Why has this particular battle generated so much conversation over the many years since it happened? Many argue that it marked the last stand for native peoples in the American West as well as the last gasp for heroes of the Civil War. Also, it raises questions about the national myth of the United States: Is Custer an American hero who died bravely defending American interests, or is he an unwitting (or perhaps bloodthirsty and racist) villain setting out to destroy a people's legitimate right to their homeland? Even the name of the battlefield partakes of this conflict. First named a national cemetery on 29 January 1879, it became the Custer Battlefield National Monument on 22 March 1946. On 10 December 1991 Congress passed, at the insistence of the Colorado Republican congressperson Ben Nighthorse Campbell, legislation renaming it the Little Bighorn Battlefield National Monument. Thirteen years later, Campbell dedicated a statue that commemorates the Native American warriors and their struggles on Last Stand Hill.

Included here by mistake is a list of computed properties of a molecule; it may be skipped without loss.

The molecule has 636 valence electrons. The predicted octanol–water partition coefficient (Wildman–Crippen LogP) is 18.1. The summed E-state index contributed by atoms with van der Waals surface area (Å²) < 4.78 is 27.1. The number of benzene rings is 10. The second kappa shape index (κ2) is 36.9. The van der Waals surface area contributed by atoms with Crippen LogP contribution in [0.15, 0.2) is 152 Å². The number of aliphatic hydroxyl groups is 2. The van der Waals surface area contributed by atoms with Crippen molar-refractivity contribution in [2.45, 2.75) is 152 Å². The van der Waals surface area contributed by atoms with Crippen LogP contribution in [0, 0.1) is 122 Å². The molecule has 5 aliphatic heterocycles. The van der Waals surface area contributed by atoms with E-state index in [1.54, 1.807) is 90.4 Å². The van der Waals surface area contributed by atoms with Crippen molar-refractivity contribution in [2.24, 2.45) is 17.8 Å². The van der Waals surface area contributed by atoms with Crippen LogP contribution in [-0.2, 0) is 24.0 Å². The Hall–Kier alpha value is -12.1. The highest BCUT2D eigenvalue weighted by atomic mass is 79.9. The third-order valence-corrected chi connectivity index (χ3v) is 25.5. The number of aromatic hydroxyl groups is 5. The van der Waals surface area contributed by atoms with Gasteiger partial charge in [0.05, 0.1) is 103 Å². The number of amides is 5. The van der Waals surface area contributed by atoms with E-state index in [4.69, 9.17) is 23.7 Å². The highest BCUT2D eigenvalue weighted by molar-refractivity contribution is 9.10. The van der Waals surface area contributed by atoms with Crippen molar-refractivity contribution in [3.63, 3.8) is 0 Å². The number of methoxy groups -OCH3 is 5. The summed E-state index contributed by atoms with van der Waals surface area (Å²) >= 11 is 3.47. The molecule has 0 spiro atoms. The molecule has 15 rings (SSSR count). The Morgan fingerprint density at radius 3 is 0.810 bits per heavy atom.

Another way to read the continuing interest in the battle is to recognize the elements of tragedy in Custer's story, which seem as if they could have been created for a work of literature. These include his great early triumph, pride going before a fall, possible betrayal by subordinates, and human frailty. According to Vine Deloria, Custer died for our sins, and indeed he has become a sacrifice to the conflicted national position on native peoples and a scapegoat for the nation's guilt over power and strength as well as an enduring reminder of the gallantry and pathos of the human condition. Perhaps more cynically, the story of the Little Bighorn is, like all good stories, full of fascinating characters: a charismatic but overconfident leading man, the attractive and loyal woman who married him, reluctant and envious allies, heroic and menacing foes, a true-blue supporting cast—plus guns, horses, danger, and mystery. Most of all, though, it represents a 100-year-old nation struggling to reconcile Manifest Destiny with moral responsibility.
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Caren J. Town